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Elvis is the devil in disguise in ‘Priscilla’

Sofia Coppola’s bland biopic strands Jacob Elordi and Cailee Spaeny in one-dimensional roles as Elvis and Priscilla Presley

Cailee Spaeny as Priscilla Presley and Jacob Elordi as Elvis Presley in Sofia Coppola’s "Priscilla."A24

Writer-director Sofia Coppola’s film “Priscilla,” an adaptation of Priscilla Presley’s 1985 book “Elvis and Me,” is so dull and lifeless that when Elvis (Jacob Elordi) mentioned Colonel Parker, I secretly hoped Tom Hanks would show up to reprise his trainwreck of a performance in last year’s “Elvis.”

I confess to being a sinner, but nothing I’ve done as of late warranted the punishment of having to sit through two movies about Elvis Presley within a year. At least Baz Luhrmann’s 2023 best picture nominee moved quickly and featured an actor who, for better and worse, nailed the late singer’s voice and persona, plus got to sing his songs.


It’s not Elordi’s fault that the owners of Presley’s music wouldn’t give “Priscilla” the rights to use any of Elvis’s hits, but his inability to maintain his vocal impersonation is on him. The actor is also, at 6-foot-5, far taller than the real Elvis. I assume the casting choice is so that he would tower over Cailee Spaeny, who plays Priscilla, creating a distracting and obvious metaphor for how large Elvis loomed over her.

If my hunch is correct, it’s the one visual flourish Coppola gives us. This is her blandest film; you’d expect the director of “Marie Antoinette” (2006) and “The Bling Ring” (2013) to at least keep things visually interesting. “Priscilla” looks like a TV movie from 1973, the year the Presleys divorced.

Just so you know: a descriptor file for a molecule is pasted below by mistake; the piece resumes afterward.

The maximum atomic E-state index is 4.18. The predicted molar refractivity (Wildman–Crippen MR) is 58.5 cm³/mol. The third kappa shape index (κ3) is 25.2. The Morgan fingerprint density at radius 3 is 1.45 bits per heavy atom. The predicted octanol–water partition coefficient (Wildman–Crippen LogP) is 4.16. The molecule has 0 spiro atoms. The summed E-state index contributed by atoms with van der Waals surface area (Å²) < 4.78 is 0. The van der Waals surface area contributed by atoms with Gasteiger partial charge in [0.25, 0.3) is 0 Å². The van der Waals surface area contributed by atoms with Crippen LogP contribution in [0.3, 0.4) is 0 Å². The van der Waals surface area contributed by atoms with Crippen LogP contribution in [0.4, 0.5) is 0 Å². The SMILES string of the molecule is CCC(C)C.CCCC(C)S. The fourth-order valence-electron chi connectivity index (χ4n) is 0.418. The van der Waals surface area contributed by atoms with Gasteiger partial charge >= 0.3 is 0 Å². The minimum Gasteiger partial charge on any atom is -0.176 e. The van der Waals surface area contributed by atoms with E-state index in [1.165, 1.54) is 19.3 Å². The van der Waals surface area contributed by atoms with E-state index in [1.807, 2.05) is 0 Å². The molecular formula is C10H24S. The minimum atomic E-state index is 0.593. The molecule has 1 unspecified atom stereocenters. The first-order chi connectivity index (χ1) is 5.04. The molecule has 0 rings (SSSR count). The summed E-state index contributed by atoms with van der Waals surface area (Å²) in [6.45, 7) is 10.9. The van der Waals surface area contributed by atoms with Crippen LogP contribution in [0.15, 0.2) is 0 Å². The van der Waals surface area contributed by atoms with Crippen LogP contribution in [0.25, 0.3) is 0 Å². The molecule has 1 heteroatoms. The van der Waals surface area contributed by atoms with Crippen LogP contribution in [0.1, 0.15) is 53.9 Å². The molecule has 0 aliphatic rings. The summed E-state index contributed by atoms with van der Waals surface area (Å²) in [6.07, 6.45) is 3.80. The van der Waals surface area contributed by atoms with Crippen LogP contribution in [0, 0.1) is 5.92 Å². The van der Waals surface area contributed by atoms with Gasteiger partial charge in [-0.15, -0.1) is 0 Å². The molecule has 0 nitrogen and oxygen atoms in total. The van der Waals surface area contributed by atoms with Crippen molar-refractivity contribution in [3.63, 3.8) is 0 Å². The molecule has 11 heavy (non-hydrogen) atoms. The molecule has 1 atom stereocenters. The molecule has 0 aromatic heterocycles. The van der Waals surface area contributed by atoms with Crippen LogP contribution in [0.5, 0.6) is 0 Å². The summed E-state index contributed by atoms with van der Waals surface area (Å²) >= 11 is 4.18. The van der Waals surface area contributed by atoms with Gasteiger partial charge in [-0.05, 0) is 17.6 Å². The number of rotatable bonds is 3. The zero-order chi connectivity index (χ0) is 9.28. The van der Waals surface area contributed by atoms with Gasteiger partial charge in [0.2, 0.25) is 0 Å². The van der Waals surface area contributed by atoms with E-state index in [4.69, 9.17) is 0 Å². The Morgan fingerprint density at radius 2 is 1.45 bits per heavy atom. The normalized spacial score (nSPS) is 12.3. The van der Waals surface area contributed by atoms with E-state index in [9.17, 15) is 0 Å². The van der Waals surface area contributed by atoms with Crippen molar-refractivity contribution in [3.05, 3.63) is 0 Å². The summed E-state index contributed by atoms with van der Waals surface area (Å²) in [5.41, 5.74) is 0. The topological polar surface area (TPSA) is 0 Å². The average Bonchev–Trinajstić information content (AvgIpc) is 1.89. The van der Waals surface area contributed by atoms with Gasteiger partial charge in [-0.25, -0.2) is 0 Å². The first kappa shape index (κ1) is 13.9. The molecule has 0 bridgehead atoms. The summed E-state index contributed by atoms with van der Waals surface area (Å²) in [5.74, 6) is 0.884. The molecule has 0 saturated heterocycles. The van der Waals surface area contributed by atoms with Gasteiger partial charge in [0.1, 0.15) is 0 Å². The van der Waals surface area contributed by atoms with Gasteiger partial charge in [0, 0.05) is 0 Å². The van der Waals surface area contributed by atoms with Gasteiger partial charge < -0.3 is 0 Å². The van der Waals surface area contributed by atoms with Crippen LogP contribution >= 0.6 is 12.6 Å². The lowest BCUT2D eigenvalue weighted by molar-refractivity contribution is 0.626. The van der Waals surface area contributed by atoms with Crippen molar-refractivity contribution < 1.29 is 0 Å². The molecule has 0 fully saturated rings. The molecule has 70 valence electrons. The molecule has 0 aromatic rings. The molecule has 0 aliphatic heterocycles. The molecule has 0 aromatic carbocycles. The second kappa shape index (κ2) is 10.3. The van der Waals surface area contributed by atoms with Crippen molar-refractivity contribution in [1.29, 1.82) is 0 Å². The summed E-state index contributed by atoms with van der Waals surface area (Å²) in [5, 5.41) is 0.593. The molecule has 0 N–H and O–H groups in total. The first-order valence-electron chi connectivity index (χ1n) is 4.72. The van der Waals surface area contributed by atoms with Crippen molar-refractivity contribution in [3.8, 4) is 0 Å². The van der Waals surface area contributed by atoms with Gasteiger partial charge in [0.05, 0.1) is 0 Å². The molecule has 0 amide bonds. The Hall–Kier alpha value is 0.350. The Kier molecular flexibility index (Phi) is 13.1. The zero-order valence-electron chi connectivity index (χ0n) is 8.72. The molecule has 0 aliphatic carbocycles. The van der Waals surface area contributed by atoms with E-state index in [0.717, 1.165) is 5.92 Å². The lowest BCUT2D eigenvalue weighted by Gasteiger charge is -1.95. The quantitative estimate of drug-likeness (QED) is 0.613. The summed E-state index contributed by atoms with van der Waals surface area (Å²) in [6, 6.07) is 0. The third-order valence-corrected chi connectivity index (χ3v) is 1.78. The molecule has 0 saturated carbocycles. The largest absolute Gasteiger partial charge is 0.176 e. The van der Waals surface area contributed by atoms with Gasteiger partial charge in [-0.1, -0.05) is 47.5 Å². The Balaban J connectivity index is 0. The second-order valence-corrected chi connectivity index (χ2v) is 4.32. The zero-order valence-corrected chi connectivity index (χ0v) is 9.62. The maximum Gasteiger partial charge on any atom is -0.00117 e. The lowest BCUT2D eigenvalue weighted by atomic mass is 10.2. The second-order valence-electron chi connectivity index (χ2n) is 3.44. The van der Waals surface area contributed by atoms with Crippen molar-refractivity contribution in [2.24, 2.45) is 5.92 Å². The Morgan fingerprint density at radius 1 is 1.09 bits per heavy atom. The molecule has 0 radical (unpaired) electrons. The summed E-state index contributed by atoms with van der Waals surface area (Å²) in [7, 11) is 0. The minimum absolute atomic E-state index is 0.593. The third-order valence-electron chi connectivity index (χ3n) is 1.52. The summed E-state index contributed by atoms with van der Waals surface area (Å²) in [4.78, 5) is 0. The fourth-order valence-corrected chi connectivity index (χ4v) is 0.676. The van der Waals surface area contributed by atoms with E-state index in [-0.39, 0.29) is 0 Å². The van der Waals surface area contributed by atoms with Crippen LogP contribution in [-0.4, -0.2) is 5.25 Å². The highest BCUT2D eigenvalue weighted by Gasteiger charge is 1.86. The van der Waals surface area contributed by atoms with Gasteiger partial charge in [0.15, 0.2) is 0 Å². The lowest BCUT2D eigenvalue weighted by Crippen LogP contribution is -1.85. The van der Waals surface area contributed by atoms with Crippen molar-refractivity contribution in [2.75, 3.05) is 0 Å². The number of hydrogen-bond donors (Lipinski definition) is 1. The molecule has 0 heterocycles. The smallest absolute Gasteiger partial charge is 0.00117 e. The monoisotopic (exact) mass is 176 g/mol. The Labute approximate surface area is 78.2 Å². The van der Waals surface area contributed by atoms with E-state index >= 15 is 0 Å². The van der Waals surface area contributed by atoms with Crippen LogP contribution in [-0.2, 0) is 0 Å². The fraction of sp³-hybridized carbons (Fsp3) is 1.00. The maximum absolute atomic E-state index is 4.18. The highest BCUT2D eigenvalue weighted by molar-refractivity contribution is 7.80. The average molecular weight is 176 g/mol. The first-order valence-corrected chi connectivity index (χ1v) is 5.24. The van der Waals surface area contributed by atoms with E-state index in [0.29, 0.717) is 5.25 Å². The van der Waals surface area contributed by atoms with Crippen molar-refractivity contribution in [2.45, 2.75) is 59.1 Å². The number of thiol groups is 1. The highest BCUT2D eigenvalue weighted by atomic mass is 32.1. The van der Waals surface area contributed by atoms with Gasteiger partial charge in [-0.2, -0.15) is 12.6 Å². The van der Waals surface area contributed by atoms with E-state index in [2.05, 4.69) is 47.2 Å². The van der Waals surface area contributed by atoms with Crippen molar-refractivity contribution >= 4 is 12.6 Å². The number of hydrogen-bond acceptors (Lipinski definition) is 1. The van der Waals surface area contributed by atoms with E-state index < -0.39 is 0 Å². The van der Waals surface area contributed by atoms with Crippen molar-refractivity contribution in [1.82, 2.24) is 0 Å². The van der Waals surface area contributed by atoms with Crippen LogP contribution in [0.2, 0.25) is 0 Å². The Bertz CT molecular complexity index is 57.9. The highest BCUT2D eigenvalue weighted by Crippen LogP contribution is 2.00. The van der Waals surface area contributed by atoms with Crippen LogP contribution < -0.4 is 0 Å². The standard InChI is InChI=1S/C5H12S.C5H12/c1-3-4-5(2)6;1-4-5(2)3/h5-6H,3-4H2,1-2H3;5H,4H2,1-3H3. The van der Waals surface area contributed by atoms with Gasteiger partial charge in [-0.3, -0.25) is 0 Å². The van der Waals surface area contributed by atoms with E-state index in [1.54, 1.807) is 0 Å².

Cailee Spaeny as Priscilla Presley in Sofia Coppola’s "Priscilla."A24

Spaeny plays Priscilla from her first meeting with Elvis at age 14 to her divorce; she won best actress at Venice for her performance. She does her best, but she has only two modes to play: Either she’s swooning over Elvis like the teenager she is, or she’s recoiling from his abuse. At no time do we understand why she would fall in love with Elvis besides the fact that, well, he’s Elvis.


Jacob Elordi as Elvis Presley and Cailee Spaeny as Priscilla Presley in Sofia Coppola’s "Priscilla."A24

This movie’s lack of dramatic structure does her no favors, either. We never get a sense of where we are in the film’s central relationship. Priscilla’s decision to leave Elvis is so abruptly handled that it robs the film of any power this climactic scene could have had. As I noted in my New York Film Festival coverage, I thought a reel had gone missing.

Cailee Spaeny as Priscilla Presley in Sofia Coppola’s "Priscilla."A24

Elordi fares even worse, though to the film’s credit “Priscilla” does present a far-from-flattering portrayal of Elvis, which at least gives him something to play. This movie’s Elvis is a monster. We see him grooming 14-year-old Priscilla, then gaslighting her all throughout their marriage. He feeds her pills, neglects her sexually, and cheats on her. When she upsets him, he throws chairs at her, among other acts of domestic abuse.

Watching “Priscilla,” I thought of the 1993 biopic “What’s Love Got to Do with It,” which presented a similar dramatic arc between Angela Bassett’s Tina Turner and Laurence Fishburne’s Ike. The difference between the two films is night and day; Ike and Tina were written as fully fleshed-out, complicated characters, and the result was unforgettable.

Cailee Spaeny as Priscilla Presley in Sofia Coppola’s "Priscilla."A24

“Priscilla” gives us little idea of the inner workings of Priscilla Presley. She’s an enigma in what is supposed to be a story of her empowerment. What does she really think? All we get is an unforgivable needle drop that serves as a final commentary on her thoughts.

As Priscilla exits Graceland for the last time, we hear Dolly Parton singing “I Will Always Love You” on the soundtrack. After nearly two hours of superficially acted scenes, all I could ask was, “Why?”




Written and directed by Sofia Coppola. Based on the book “Elvis and Me” by Priscilla Presley and Sandra Harmon. Starring Cailee Spaeny, Jacob Elordi. 113 min. At Landmark Kendall Square, suburbs. Rated R (drug use, domestic violence)

Odie Henderson is the Boston Globe's film critic.